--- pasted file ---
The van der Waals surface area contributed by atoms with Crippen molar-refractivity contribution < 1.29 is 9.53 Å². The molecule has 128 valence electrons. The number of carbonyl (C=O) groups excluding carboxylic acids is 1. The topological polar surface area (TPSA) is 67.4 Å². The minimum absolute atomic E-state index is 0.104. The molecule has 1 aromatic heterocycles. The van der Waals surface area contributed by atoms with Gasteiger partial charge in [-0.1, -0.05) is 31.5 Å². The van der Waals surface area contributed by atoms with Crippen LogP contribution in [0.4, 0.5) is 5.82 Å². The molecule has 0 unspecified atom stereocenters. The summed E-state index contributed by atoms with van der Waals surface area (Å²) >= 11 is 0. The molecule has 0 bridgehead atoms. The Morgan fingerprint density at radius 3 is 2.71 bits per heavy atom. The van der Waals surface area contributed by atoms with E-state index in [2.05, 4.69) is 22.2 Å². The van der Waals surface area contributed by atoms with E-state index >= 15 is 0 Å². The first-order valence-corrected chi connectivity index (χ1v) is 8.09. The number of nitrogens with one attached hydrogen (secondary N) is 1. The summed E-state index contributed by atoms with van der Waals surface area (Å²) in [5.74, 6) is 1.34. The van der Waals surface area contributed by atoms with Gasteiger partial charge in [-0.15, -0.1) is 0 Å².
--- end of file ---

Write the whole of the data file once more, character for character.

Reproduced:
The van der Waals surface area contributed by atoms with Crippen molar-refractivity contribution < 1.29 is 9.53 Å². The molecule has 128 valence electrons. The number of carbonyl (C=O) groups excluding carboxylic acids is 1. The topological polar surface area (TPSA) is 67.4 Å². The minimum absolute atomic E-state index is 0.104. The molecule has 1 aromatic heterocycles. The van der Waals surface area contributed by atoms with Gasteiger partial charge in [-0.1, -0.05) is 31.5 Å². The van der Waals surface area contributed by atoms with Crippen LogP contribution in [0.4, 0.5) is 5.82 Å². The molecule has 0 unspecified atom stereocenters. The summed E-state index contributed by atoms with van der Waals surface area (Å²) >= 11 is 0. The molecule has 0 bridgehead atoms. The Morgan fingerprint density at radius 3 is 2.71 bits per heavy atom. The van der Waals surface area contributed by atoms with E-state index in [2.05, 4.69) is 22.2 Å². The van der Waals surface area contributed by atoms with E-state index >= 15 is 0 Å². The first-order valence-corrected chi connectivity index (χ1v) is 8.09. The number of nitrogens with one attached hydrogen (secondary N) is 1. The summed E-state index contributed by atoms with van der Waals surface area (Å²) in [5.74, 6) is 1.34. The van der Waals surface area contributed by atoms with Gasteiger partial charge in [-0.15, -0.1) is 0 Å².